A collection of tales that grew out of the sprawling flatlands, the oozing fjords, the dark forests and the waves that crash on the shores of Denmark.
How a Viking ship carried a future king into Roskilde Fjord, how a mermaid’s laughter brought fortunes to her fisherman host, how the people of Lolland survived a flood with waves 3m high and how a princess found her freedom in becoming a prince.
One of the last events of this year’s Scottish International Storytelling Festival, Once Upon a Time There was a War, brought a touch of magical realism to the topic of conflict. Indeed trying to approach ‘war’ directly is usually a losing proposition, the all-encompasing awfulness of the subject defying definition. So in taking a slightly oblique approach, combining the potent talents of Danish storytellerSvend-Erik Engh, award-winning trad musician Mairi Campbell, and Danish live-illustrator Tea Bendix, the show chooses wisely.
A well judged, well balanced show, Once Upon a Time There Was a War, made a lively, poignant and nuanced meditation.
Once Upon a Time There Was a War
Commissioned by Scottish International Storytelling Festival 2023
Right To Be Human
The harsh reality of war meets the magic of love songs and art, as Danish storyteller Svend-Erik Engh shares stories from real-life soldiers gathered in a decade of research, whilst musician Mairi Campbell sings songs of peace and love, from the canon of Scottish traditional song and her own writings. Danish artist Tea Bendix illustrates words and music, bringing another dimension to the stories.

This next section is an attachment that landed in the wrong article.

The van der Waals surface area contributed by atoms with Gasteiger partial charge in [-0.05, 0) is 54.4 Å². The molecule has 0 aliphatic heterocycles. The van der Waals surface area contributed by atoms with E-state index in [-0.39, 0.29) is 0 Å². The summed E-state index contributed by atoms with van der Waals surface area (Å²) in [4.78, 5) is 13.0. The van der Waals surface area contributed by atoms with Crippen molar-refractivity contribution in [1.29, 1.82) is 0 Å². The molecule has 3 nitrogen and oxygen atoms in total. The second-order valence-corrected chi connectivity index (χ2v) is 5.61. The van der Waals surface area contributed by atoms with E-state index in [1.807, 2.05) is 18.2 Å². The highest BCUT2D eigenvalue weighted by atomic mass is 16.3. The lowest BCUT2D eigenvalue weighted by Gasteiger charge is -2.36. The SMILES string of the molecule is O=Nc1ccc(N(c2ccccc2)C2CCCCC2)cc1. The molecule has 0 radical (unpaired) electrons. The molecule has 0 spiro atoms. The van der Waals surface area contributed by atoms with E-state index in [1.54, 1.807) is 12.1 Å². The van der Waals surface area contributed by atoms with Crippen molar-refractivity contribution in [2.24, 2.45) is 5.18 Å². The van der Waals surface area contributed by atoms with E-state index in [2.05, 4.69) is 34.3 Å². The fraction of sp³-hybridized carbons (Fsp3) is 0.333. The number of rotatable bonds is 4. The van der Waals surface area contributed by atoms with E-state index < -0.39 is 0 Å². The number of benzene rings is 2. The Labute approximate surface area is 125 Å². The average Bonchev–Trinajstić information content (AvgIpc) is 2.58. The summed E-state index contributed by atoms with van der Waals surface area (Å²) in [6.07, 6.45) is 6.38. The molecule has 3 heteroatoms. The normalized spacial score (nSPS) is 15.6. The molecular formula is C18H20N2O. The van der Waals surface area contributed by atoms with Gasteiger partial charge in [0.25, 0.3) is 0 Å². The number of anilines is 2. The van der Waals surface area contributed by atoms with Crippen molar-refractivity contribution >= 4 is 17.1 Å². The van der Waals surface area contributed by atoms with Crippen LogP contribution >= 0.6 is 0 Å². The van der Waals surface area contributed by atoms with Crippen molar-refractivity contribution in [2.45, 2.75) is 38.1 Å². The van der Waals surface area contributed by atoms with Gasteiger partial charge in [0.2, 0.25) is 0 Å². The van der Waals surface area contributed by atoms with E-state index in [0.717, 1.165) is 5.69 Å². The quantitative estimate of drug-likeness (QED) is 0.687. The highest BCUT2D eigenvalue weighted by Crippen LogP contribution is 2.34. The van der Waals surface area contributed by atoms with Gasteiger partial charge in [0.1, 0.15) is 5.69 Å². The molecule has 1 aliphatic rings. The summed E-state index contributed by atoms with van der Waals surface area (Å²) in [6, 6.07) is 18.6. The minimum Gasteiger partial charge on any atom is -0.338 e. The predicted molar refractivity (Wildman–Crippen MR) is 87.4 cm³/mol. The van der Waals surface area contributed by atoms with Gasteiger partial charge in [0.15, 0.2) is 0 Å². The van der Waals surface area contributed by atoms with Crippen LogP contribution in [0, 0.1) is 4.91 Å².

In this episode I talk to Svend-Erik Engh, a Danish storyteller, about plans to bring a Folkehøjskole ('folk high school') to Scotland. In our conversation, Svend-Erik shares the origins of Folkehøjskole in Denmark, the role of mythology in learning and the impact this form of education has on students and society. There is some master storytelling here as well, as Svend-Erik shares with us the myth of Odin hanging from Yggdrasil, the sacred world tree.
Together with Scottish Musician Neil Sutcliffe we tell a story inspired by the Viking’s arrival in Scotland, with traditional Nordic tales and Gaelic and Scots songs woven into the narrative.
You are invited onboard a Viking Longship sailing from Jutland in Denmark to Shetland in Scotland. A young man sets off to finish his fathers work: to build a causeway out to Law Ting Holm and share his culture with the Shetlanders.
I knew it was going to be good, but I didn’t know it was going to be this good
– Lorna Shields
Walk the Oars is a treasure, an ancient oasis of delight in the sea of the modern world. The whole thing is engaging and exciting, and rekindles a semi-lost fire of storytelling
Imogen Rowe, edinburghguide.com
Venligt Vibrerende Vekselvirkning (V.V.V) handler udelukkende om historiefortælling og var et begreb, som jeg stillede op engang i 1990'erne, da jeg underviste på Borup's Højskole. Jeg skrev det på tavlen som en modsætning til w.w.w., som voksede voldsomt på det tidspunkt. Jeg har siden skrevet flere artikler om begrebet og det er for mig det nærmeste jeg kan komme en beskrivelse af det magiske, der opstår mellem en fortæller og en lytter (eller flere lyttere!).